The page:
Tuesday, November 18, 2014

This week in competitive programming

Open Cup 2014-15 Stage 3 was the only contest of the week (results, top 5 on the left). The Tapirs team from the Moscow State University have shown once again that the ITMO 1 team is not impossible to beat this year. Congratulations!

Problem B was a beautiful exercise of combining several well-known ideas into a good solution. You were given a road network of some mythical country represented as an undirected graph with at most 200000 nodes and edges, with each edge having a length in kilometers. Some nodes were special — they contained petrol stations. Then, you were given a series of at most 200000 requests of the form "Is it possible to get from node A with a petrol station to node B with a petrol station using a car that is capable of traveling at most C kilometers without refueling?" for different values of A, B and C. Can you answer all those requests using just 2 seconds of CPU time in total?

Late on Sunday, the TopCoder Open 2014 (official blog, official photos) started in San Francisco. You can see the introductory video to the left, configured to start right where TopCoder Open victories are compared to the Moon landing :) But you can of course watch it from the beginning, it's just over 1 minute in length.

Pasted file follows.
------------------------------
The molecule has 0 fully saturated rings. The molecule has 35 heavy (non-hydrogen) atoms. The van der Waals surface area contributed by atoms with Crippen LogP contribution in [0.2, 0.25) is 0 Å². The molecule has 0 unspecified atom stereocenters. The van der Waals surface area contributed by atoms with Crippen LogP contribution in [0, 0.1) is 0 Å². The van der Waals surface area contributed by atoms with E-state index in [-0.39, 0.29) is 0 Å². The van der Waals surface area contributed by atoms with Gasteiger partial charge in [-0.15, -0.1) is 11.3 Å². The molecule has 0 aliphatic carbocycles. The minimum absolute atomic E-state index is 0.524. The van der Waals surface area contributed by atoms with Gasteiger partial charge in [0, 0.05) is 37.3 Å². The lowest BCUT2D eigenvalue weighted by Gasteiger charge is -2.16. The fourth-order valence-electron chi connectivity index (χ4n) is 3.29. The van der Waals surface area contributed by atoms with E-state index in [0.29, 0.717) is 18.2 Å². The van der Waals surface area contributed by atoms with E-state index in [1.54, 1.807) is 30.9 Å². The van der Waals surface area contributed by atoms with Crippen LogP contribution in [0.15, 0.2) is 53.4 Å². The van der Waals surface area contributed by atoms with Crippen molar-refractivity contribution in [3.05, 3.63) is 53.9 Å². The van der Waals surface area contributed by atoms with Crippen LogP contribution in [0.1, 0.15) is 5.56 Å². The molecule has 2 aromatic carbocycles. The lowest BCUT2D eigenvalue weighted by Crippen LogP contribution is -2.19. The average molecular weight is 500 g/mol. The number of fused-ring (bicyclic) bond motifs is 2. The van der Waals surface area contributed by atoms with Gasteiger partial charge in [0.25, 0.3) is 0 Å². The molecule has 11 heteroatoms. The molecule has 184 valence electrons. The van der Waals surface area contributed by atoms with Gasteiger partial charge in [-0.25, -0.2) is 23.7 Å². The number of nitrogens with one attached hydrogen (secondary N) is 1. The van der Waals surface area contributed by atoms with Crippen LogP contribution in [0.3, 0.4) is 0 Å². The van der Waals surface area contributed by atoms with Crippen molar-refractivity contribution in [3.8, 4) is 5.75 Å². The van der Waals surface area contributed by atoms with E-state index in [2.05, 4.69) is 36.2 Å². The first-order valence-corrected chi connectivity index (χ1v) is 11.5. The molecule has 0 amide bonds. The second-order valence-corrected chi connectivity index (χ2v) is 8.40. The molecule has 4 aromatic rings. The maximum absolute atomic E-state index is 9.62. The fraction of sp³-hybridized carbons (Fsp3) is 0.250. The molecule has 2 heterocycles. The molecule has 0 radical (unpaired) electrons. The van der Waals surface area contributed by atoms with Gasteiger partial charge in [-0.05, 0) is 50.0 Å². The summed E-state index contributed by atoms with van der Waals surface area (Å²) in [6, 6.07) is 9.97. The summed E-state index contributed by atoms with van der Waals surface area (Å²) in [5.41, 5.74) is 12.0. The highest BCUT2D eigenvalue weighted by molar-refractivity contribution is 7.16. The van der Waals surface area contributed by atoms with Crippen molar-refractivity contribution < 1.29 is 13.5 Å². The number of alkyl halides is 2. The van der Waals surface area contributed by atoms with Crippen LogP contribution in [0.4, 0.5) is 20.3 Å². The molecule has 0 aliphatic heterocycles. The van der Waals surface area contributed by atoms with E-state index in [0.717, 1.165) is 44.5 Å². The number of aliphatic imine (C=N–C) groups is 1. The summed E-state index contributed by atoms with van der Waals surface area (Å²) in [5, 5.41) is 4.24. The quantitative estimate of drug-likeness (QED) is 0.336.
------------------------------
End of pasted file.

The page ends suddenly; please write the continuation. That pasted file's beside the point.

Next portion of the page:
The organizers have decided to take advantage of the nicely competitive algorithm competition format, and added several more algorithm rounds to entertain the spectators. On Sunday, the Celebrity Algorith Match gathered 8 past greats. Each competitor has nominated a charity, and the charity of the winner would get the $10000 prize. You can guess the winner from the picture on the left :)

Four "Pickup Algorithm Rounds" where all spectators can participate are also on the schedule. I guess the original idea might've been to get the spectators from the "outside world" interested in algorithmic programming contests, and it's working to some degree as people with completely new TopCoder handles are taking part. The top of the standings, however, is still taken by people with "target" rating working for different companies in the Bay Area :)

Monday is the Marathon day, with 12 finalists competing for 12 hours trying to design the best possible route for a plane putting out a forest fire. You can pretty much understand the problem from this video showing one of the solutions at work. The current standings change often, and the margins are not too slim, suggesting that the final round problem was once again picked perfectly: enough ideas to explore in 12 hours, yet very easy to get going and with wonderful visualization. Great job!

Thanks for reading, and check back tomorrow for the news about Algorithm semifinals. Please ask any questions you might have about the TCO in comments!

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